Apple Music Gets A Needed Overhaul

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There is a renewed focus on risk data aggregation and reporting (RDAR) solutions, as financial ins

Apple Music caused major waves in Cupertino last year, resulting in a so-so product and employee departures. The company is hard at work on a redesign.

Apple Music, launched in June 2015, is set for a major overhaul. Apple hopes the redesign will help win over critics and users alike, who've harshed on the service for its difficult-to-master interface. The revamped app may make its debut at Apple's annual developer conference in June.

Apple is targeting Apple Music's appearance and controls, reports Bloomberg, to improve usability. The app as it is today is too busy, with too many buttons, sections, and menus. Apple will also improve how the Apple Music app works with the company's music streaming business and its iTunes-based music store.

In order to make sure everyone knows about the new app and gives the $10-per-month service a shot, Apple may spend big on marketing, claim Bloomberg's unnamed sources.

Bringing Apple Music to market last year wrought drama at Apple's headquarters. Apple Music is, at its core, based on the Beats Music service the company acquired. Apple mashed Beats into its existing iTunes and Music apps. The results -- including the app itself and the impact on Apple staffers -- weren't pretty.

The Verge called Apple Music "messy, slow to load, and complicated to set up."

Rolling Stone said Apple Music "users will need to play around with it a bit and dig to move past some of the less immediately intuitive facets."

The Beats team and its executives clashed severely with the acquiring company's culture once they were brought into the Apple fold. Many former Beats employees felt Apple's approval process was overly bureaucratic and burdensome. Some of them were moved to other products against their will. Beats Music CEO Ian Rogers, for example, left Apple in August 2015, according to Bloomberg. Executives Ryan Walsh, Ryan Goodman, Bobby Gaza, and Jackie Ngo also departed Apple.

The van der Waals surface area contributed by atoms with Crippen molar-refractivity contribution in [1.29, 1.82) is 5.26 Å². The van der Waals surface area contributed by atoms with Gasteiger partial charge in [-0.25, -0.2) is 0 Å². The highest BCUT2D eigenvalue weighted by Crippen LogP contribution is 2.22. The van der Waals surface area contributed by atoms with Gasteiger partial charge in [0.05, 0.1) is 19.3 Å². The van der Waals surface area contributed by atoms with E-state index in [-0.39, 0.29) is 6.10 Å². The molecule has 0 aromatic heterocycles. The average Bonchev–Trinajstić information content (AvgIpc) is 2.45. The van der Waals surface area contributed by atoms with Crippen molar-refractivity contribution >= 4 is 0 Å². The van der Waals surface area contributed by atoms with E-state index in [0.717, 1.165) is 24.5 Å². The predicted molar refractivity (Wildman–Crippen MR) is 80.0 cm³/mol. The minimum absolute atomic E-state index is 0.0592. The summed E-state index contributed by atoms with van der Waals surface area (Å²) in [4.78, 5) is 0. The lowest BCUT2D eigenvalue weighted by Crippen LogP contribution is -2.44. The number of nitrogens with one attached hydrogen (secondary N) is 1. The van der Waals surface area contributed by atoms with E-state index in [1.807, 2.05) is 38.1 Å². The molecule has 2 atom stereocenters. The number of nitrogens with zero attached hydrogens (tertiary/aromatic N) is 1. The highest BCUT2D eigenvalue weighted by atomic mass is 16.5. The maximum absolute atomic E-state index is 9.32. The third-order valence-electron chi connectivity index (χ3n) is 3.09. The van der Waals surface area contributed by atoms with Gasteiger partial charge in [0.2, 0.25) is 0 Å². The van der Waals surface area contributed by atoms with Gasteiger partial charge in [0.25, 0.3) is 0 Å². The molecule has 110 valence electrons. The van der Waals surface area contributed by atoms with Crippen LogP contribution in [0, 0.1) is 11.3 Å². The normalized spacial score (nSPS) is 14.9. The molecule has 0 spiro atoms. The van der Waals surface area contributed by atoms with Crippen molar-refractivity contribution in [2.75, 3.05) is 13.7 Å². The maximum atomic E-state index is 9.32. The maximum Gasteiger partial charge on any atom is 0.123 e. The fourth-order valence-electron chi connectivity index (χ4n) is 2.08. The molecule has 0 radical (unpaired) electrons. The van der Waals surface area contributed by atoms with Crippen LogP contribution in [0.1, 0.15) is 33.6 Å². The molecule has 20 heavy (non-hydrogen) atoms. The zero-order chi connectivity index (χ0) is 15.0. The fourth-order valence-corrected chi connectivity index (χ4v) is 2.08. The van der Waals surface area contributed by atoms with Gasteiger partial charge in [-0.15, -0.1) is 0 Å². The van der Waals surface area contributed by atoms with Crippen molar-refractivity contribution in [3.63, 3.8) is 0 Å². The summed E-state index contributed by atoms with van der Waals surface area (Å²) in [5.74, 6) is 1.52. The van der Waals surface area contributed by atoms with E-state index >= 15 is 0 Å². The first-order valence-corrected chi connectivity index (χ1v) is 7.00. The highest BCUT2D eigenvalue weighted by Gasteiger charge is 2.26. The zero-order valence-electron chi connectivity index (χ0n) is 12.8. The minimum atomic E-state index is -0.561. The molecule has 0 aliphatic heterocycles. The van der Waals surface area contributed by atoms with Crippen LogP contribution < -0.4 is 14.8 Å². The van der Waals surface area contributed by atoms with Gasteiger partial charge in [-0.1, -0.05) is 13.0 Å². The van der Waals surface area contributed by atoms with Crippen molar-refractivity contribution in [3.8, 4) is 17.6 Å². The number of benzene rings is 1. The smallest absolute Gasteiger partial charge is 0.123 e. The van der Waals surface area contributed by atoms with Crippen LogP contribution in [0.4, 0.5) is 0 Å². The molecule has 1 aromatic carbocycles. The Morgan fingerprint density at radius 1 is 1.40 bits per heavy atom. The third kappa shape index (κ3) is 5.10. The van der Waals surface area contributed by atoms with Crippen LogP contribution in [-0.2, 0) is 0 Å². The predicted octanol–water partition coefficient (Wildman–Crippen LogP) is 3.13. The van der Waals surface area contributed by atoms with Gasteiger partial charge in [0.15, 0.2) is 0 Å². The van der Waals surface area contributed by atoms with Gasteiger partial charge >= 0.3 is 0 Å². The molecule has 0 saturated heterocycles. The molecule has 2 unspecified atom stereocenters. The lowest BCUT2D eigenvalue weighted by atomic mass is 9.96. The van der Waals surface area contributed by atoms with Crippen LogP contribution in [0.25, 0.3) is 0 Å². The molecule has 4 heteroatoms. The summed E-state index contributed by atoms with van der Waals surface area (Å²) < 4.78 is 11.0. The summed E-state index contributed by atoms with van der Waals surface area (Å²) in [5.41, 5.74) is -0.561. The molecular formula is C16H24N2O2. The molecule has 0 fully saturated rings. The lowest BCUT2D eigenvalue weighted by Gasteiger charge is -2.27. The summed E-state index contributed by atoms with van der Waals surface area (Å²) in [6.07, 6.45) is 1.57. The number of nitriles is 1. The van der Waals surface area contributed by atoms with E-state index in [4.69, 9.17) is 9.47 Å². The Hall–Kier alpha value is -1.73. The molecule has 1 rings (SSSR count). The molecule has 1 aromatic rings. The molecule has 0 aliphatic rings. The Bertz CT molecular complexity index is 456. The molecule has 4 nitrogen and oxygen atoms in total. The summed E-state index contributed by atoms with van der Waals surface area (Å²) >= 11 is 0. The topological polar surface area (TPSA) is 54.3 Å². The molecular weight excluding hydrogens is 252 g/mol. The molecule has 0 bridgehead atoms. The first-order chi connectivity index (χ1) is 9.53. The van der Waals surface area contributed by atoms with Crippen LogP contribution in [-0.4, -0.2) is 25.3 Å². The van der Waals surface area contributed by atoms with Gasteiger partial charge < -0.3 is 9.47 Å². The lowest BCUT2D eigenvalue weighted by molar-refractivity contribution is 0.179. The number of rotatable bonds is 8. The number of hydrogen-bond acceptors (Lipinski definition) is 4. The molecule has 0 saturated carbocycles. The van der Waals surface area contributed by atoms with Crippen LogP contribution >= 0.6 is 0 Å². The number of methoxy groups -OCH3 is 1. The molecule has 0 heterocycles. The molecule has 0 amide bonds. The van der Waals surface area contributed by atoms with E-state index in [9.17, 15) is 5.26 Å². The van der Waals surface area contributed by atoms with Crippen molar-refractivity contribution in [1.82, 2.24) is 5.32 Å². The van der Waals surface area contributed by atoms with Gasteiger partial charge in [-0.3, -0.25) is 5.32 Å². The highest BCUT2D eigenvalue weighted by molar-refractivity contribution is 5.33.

Why worry so much about a single app? Simple -- apps tied to online digital services are part of the future Apple CEO Tim Cook is banking on.

Apple Music costs $10 per month for a single account, and $15 for families. Apple says it has 13 million subscribers, which is up from 11 million earlier this year. That means Apple Music subscribers generate $130 million in revenue each month, or $1.56 billion per year -- no small chunk of change.

Apple's music service isn't the only app in need of an overhaul. Many of the company's core apps, such as iCloud, Photos, and Maps, underperform when compared to rivals from Google, Microsoft, and others. If Apple is to successfully use online digital services to supplement the revenue lost by falling hardware sales, its apps need more spit and polish. Apple Music simply happens to be the app with the most visibility.

That's why Trent Reznor, of Nine-Inch-Nails fame, is helping with the user interface. Star designer Jony Ivy is also contributing ideas, as is longtime music industry veteran Jimmy Iovine. Apple's executives are pleased with the progress the redesign has made, and are also glad that, a year later, the team is working more cohesively.

Apple is expected to show off the revised Apple Music at June 13. Apple did not comment on Bloomberg's story.

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